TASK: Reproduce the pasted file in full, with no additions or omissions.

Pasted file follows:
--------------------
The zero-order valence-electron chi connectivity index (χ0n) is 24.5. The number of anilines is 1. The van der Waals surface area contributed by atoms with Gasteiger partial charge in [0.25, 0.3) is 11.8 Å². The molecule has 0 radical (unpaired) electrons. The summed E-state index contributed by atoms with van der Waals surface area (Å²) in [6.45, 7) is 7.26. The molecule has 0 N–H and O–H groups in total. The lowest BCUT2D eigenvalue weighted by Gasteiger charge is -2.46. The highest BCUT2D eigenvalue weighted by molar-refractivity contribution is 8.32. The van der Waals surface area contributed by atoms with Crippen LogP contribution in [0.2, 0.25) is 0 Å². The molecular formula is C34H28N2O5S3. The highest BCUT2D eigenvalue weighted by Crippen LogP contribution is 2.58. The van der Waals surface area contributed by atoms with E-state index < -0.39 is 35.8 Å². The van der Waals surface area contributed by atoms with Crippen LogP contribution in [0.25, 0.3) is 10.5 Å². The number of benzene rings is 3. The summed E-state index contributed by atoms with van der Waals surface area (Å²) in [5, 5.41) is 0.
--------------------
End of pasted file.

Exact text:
The zero-order valence-electron chi connectivity index (χ0n) is 24.5. The number of anilines is 1. The van der Waals surface area contributed by atoms with Gasteiger partial charge in [0.25, 0.3) is 11.8 Å². The molecule has 0 radical (unpaired) electrons. The summed E-state index contributed by atoms with van der Waals surface area (Å²) in [6.45, 7) is 7.26. The molecule has 0 N–H and O–H groups in total. The lowest BCUT2D eigenvalue weighted by Gasteiger charge is -2.46. The highest BCUT2D eigenvalue weighted by molar-refractivity contribution is 8.32. The van der Waals surface area contributed by atoms with Crippen LogP contribution in [0.2, 0.25) is 0 Å². The molecular formula is C34H28N2O5S3. The highest BCUT2D eigenvalue weighted by Crippen LogP contribution is 2.58. The van der Waals surface area contributed by atoms with E-state index < -0.39 is 35.8 Å². The van der Waals surface area contributed by atoms with Crippen LogP contribution in [0.25, 0.3) is 10.5 Å². The number of benzene rings is 3. The summed E-state index contributed by atoms with van der Waals surface area (Å²) in [5, 5.41) is 0.